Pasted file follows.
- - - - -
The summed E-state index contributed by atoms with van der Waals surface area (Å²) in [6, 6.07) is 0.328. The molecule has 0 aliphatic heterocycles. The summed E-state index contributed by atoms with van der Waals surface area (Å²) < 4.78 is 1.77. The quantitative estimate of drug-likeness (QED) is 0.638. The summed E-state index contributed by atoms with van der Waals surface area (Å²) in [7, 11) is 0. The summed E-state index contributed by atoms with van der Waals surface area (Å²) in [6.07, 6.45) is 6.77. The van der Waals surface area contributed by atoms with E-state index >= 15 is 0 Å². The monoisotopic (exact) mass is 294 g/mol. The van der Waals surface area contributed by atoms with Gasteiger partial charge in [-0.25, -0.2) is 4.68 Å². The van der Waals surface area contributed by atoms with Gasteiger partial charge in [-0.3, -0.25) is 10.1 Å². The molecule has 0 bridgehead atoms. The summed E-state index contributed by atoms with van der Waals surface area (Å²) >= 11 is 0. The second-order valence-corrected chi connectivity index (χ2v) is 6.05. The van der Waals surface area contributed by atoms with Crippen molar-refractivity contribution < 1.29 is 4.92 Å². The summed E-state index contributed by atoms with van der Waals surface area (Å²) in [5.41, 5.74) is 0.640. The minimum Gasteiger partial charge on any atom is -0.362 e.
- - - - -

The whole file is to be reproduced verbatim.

The summed E-state index contributed by atoms with van der Waals surface area (Å²) in [6, 6.07) is 0.328. The molecule has 0 aliphatic heterocycles. The summed E-state index contributed by atoms with van der Waals surface area (Å²) < 4.78 is 1.77. The quantitative estimate of drug-likeness (QED) is 0.638. The summed E-state index contributed by atoms with van der Waals surface area (Å²) in [7, 11) is 0. The summed E-state index contributed by atoms with van der Waals surface area (Å²) in [6.07, 6.45) is 6.77. The van der Waals surface area contributed by atoms with E-state index >= 15 is 0 Å². The monoisotopic (exact) mass is 294 g/mol. The van der Waals surface area contributed by atoms with Gasteiger partial charge in [-0.25, -0.2) is 4.68 Å². The van der Waals surface area contributed by atoms with Gasteiger partial charge in [-0.3, -0.25) is 10.1 Å². The molecule has 0 bridgehead atoms. The summed E-state index contributed by atoms with van der Waals surface area (Å²) >= 11 is 0. The second-order valence-corrected chi connectivity index (χ2v) is 6.05. The van der Waals surface area contributed by atoms with Crippen molar-refractivity contribution < 1.29 is 4.92 Å². The summed E-state index contributed by atoms with van der Waals surface area (Å²) in [5.41, 5.74) is 0.640. The minimum Gasteiger partial charge on any atom is -0.362 e.